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Inside A Fuse #8 Production

Review of the Day: An Artist’s America

An Artist’s America
By Michael Albert
Henry Holt and Company
ISBN: 978-0-8050-7857-2
Ages 5-10
On shelves April 29, 2008

Non-fiction Monday, yet again. Picture Book of the Day has the round-up.

Pop quiz, hotshot: Name me all the children’s autobiographies of artists you can think of: GO GO GO! Not biographies, mind you. Autobiographies. Actually, there are a couple out there, so let’s narrow it down a bit. Pop art. Name me all the books in which a Pop artist explains his or her artistic style to the kiddies. Oh, and see if you could also narrow it further down and find one that’s written for young kids, involves recycling, and shows the kids how they too can make art that looks just like what this famous artist has made on his own. Unless Jackson Pollock was indulging in children’s books on the sly (and let’s all enjoy THAT image for a moment or two, shall we?) the pickings are a bit slim. That’s why An Artist’s America, by Michael Albert is one of the more interesting art-related titles to shuffle onto the young reader scene. More inspiration than fact-laden history, the book serves to inspire young readers to make their own collage art from household items. The end result is a bizarre mix of corporate consumer culture, and good old-fashioned art projects that provides a lot of food for thought.

You may associate the Pop artist movement with the 1950s or 60s, but Michael Albert is young, Pop-inspired, and a master of the cardboard collage. Within a couple pages the artists shows how he started work as a child, fascinated by drawing on anything at hand and then later in college, brand names. Collage melded with the man’s Pop instincts until he started taking everyday objects like cereal boxes, cutting them apart, then rearranging them together into new forms. As we flip through the book we see his homage to Andy Warhol in the form of a rearranged Campbell’s Soup can. We see currency cut up and put back together and finally we see Albert start to put words and tableaus together. “The Last Supper” done with Toucan Sam? It’s “The Last Breakfast” now. How about a crazy/beautiful panel of slogans, all made out of recognizable collaged letters called “You Know What They Say”? In the end, Albert inspires readers to pull out the old scissors and start hacking up the boxes in our recycling bins firsthand. Back matter includes instructions on collaging and Art and Photo Credits.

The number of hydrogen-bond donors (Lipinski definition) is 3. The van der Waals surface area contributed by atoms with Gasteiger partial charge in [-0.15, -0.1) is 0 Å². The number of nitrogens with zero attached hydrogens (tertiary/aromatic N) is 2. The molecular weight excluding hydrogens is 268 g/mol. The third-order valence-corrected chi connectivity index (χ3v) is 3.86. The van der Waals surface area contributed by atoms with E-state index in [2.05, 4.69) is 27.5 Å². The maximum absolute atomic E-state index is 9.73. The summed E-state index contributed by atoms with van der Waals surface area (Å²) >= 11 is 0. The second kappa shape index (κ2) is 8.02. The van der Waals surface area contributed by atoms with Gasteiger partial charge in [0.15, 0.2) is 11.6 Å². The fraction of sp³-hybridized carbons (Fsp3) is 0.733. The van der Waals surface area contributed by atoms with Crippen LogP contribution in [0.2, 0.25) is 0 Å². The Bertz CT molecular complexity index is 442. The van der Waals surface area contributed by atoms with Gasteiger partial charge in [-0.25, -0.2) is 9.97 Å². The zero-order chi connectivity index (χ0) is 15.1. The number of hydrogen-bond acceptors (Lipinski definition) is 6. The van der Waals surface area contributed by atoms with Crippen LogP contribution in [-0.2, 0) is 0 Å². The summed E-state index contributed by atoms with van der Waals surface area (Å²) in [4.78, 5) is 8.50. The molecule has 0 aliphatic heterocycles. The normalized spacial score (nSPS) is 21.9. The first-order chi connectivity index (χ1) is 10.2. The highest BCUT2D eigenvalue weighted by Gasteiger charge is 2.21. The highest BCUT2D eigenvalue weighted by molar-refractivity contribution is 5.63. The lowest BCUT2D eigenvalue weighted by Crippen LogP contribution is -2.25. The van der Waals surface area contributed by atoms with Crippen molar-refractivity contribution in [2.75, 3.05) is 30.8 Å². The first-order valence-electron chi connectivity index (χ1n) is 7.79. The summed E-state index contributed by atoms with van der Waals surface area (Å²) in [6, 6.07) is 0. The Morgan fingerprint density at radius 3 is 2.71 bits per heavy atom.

I have to admit that as someone who cringes every time an actor whips out a Pepsi can in a movie I had this momentary instantaneous cringe when I encountered familiar logo after familiar logo. You know that moment in the movie “Supersize Me” when the kids can identify Ronald McDonald but not Jesus? Yeah. So I felt a bit of that going through the book. But as it states clearly on the publication page, “The artist’s use of various logos and brands in the collages that are reproduced in this book is purely for the purpose of his own artistic expression, and such uses are not intended to suggest endorsement or sponsorship of those works of art, the artist, or this book by any company, organization, or owner of any brand.” Not entirely true when you consider that Mr. Albert is the founder of the Sir Real brand of organic juices and that their logo appears regularly in his work, but otherwise notable. Michael Albert is a Pop artist in the style of Andy Warhol. Campbell Soup didn’t pay Warhol anything for his reproductions of their cans, nor is Albert getting moolah for his Cheerios cut-ups. And though it hurts for me to say this, you’re going to get kids a lot more interested in a book about art if you show them all the crazy things you can do with the Trix Rabbit’s head than if Van Gogh were staring at them instead. I’m not saying it’s right. I’m just saying it’s true.